HVAC Systems and Ductwork

HVAC Systems and Ductwork

Whether you’re looking to improve your home’s comfort or boost its resale value, an HVAC system is a smart investment. With a long life expectancy and a new manufacturer’s warranty, you can enjoy years of efficient heating and cooling.


From allergens and germs to chemical vapors, indoor air carries all sorts of unwanted contaminants. High-efficiency HVAC Lexington KY systems can remove the majority of these unwanted particles from your living space.

When you think about your HVAC system, there’s more than just a compressor in the yard or a furnace in the basement. There’s also a system of ductwork running through the house, and that’s where air vents come into play. There are two types of vents: supply and return, and understanding the difference between the two can make a big difference in how well your home HVAC system works.

The main function of supply vents is to push conditioned air into the house. The air is heated or cooled by the heat exchanger inside the HVAC unit, and it’s then circulated through the ductwork to be distributed throughout the house. There are several different kinds of air duct systems, but the most common are a plenum system with the HVAC unit at the center of the house and the ducts reducing into the walls like the legs of a spider, or a perimeter loop system with the HVAC unit on the outside of the home and the ducts encircling it.

In contrast, return vents pull stale air back into the system so that it can be reconditioned and recirculated to the rest of the house. It’s important to keep return vents open in every room and make sure that there are no furniture pieces, draperies, or rugs blocking them.

Many people close the return air vents in rooms they don’t use, thinking that this will save energy and make the rest of the house more comfortable. However, closing air vents actually decreases efficiency and can cost you money. It forces your system to overwork to heat a smaller space than it is designed for, and it also decreases the lifespan of the heat exchanger.


Ductwork is an essential part of HVAC systems. It funnels conditioned air to rooms with vents and returns the air back to the furnace after it’s passed through a filter system. The ductwork is typically made from sheet metal, often galvanized steel with an aluminum or zinc coating. This type of ductwork is durable, rustproof, and less likely to harbor mold than other types of ductwork.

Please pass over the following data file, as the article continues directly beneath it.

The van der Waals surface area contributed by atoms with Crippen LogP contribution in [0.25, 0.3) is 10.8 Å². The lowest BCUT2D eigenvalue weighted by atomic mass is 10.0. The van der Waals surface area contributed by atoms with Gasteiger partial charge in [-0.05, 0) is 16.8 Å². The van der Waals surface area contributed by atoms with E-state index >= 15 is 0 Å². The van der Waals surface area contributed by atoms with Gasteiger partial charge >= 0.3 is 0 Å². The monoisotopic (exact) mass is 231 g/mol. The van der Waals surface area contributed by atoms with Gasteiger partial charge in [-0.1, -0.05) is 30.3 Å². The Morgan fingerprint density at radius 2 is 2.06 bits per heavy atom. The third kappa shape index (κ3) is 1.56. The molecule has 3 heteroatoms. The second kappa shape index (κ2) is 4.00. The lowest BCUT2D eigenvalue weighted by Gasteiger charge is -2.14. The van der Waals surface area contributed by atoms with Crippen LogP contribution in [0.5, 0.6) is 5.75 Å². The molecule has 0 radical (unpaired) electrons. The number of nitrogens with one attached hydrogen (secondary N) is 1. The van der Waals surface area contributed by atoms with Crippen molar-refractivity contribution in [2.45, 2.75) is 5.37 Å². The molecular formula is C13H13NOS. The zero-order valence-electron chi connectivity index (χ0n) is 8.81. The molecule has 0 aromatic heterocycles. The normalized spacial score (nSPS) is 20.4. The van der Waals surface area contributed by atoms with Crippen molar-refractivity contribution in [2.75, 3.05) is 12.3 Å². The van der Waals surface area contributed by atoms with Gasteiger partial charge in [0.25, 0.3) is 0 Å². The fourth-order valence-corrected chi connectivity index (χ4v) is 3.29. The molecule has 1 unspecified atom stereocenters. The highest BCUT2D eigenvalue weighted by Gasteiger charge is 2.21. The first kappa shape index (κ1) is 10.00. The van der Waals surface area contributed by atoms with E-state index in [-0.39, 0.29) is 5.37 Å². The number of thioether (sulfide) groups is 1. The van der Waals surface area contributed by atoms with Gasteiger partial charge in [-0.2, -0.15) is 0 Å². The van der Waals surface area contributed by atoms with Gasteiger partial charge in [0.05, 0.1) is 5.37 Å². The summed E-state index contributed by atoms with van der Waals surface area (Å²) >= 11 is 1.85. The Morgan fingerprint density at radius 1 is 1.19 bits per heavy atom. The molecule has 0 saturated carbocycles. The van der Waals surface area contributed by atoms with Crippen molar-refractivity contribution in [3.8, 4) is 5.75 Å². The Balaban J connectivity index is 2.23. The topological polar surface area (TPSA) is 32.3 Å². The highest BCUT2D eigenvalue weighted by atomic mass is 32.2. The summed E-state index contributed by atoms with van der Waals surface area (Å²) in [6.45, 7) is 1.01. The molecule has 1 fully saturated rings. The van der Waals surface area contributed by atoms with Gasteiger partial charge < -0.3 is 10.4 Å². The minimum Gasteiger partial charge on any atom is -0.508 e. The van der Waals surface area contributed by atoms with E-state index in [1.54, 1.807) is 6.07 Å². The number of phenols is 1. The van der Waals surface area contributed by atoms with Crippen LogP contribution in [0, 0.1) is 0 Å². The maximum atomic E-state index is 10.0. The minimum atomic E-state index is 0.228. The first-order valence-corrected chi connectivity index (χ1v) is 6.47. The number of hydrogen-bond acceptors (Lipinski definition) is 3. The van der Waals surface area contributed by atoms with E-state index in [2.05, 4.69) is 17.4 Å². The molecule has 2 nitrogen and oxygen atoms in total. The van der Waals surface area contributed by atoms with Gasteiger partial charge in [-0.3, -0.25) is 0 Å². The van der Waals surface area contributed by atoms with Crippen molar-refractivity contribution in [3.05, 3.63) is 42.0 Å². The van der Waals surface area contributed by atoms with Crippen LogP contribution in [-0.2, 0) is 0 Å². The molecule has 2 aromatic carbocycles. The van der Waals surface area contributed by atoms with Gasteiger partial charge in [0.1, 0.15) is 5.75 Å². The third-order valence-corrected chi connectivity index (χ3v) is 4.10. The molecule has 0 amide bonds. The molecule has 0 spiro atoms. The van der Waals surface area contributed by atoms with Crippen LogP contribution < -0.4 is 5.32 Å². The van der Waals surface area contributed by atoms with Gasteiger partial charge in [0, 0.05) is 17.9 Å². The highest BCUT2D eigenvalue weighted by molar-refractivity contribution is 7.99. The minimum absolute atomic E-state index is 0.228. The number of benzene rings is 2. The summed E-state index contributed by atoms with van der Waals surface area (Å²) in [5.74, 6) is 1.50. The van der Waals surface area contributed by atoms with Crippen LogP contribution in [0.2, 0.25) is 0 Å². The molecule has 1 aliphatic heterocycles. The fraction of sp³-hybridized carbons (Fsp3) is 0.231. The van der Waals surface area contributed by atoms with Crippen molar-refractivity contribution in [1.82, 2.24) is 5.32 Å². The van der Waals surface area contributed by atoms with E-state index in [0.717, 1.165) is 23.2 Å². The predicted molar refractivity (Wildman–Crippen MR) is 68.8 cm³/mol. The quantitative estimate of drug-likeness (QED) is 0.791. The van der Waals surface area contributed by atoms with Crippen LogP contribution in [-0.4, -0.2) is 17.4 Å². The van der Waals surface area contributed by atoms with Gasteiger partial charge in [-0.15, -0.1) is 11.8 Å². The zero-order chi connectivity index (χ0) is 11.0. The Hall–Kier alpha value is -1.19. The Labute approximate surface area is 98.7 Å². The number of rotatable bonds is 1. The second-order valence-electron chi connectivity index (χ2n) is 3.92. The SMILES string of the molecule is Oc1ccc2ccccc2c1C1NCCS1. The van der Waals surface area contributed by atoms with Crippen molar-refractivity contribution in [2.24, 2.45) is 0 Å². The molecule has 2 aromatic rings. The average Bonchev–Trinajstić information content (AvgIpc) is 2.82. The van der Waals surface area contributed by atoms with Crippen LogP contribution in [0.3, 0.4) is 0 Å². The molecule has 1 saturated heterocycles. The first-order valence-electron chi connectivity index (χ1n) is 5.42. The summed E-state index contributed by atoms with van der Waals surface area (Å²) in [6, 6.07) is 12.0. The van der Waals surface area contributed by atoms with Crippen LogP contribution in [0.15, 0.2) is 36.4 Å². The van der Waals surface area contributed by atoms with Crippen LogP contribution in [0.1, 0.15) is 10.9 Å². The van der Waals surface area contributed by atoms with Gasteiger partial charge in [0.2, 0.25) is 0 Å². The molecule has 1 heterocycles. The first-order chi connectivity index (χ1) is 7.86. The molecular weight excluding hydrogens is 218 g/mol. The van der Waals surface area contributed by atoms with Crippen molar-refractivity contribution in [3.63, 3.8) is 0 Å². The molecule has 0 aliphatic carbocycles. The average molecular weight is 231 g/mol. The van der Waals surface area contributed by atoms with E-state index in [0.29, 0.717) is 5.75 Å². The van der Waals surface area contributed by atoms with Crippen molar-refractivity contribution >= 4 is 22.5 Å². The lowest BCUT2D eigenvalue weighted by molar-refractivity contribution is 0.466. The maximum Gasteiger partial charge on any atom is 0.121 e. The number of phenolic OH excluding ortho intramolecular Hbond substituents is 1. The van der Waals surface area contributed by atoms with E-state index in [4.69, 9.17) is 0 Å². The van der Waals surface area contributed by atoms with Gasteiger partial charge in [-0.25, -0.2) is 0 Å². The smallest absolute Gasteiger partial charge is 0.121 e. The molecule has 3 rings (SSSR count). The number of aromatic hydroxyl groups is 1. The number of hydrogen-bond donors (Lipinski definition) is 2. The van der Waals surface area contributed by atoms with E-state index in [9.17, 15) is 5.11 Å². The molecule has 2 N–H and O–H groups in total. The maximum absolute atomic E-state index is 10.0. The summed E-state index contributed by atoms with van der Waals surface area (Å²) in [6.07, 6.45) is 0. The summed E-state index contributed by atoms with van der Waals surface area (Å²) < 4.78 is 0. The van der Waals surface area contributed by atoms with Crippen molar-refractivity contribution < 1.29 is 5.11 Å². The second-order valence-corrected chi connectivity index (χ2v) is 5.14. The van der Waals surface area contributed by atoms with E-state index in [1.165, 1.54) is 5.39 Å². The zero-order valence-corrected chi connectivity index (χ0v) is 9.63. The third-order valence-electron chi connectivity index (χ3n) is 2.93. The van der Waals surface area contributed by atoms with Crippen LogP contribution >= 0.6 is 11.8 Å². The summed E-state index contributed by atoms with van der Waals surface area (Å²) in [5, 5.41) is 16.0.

Depending on your needs and budget, you can get a whole-home system of ducts or a smaller duct system that runs in a single room or zone. Regardless of the size of the system, it’s vital to have good insulation and seals to keep hot or cold air from seeping through the ducts into unconditioned spaces.

A basic duct system begins with a plenum, an air distribution box that sends or retrieves air to rooms with air vents from a central air unit. The ducts attached to the plenum connect to branch ducts with reducers that change duct size. The reducers can be round or rectangular, and they’re usually fitted with turnouts, which help minimize air turbulence and resistance to flow.

The main branch ducts may also have dampers, which control the volume of airflow automatically or manually. Vibration isolators, also inserted into the ducts before and after the air handler, cut down on vibrations that could be transmitted through the ducts to the home’s inhabitants. These are rubberized canvas sections that absorb the blowers’ vibrations before they can spread throughout the house. They’re also useful in reducing noise from the blowers. Other duct system components include take-offs, which have openings that allow small portions of air to enter the ducts; turning vanes, which reduce air turbulence and resistance to flow; and acoustic insulation.

Evaporator Coil

The evaporator coil is a key part of your central air conditioning system. These copper tubes house a super-cold chemical refrigerant that absorbs the heat in your home to lower indoor temperatures. Once the AC system reaches your set temperature on the thermostat, the refrigerant moves through lines that connect your indoor and outdoor units to dump the heat outdoors. The blower fan then pushes cool air back into your home.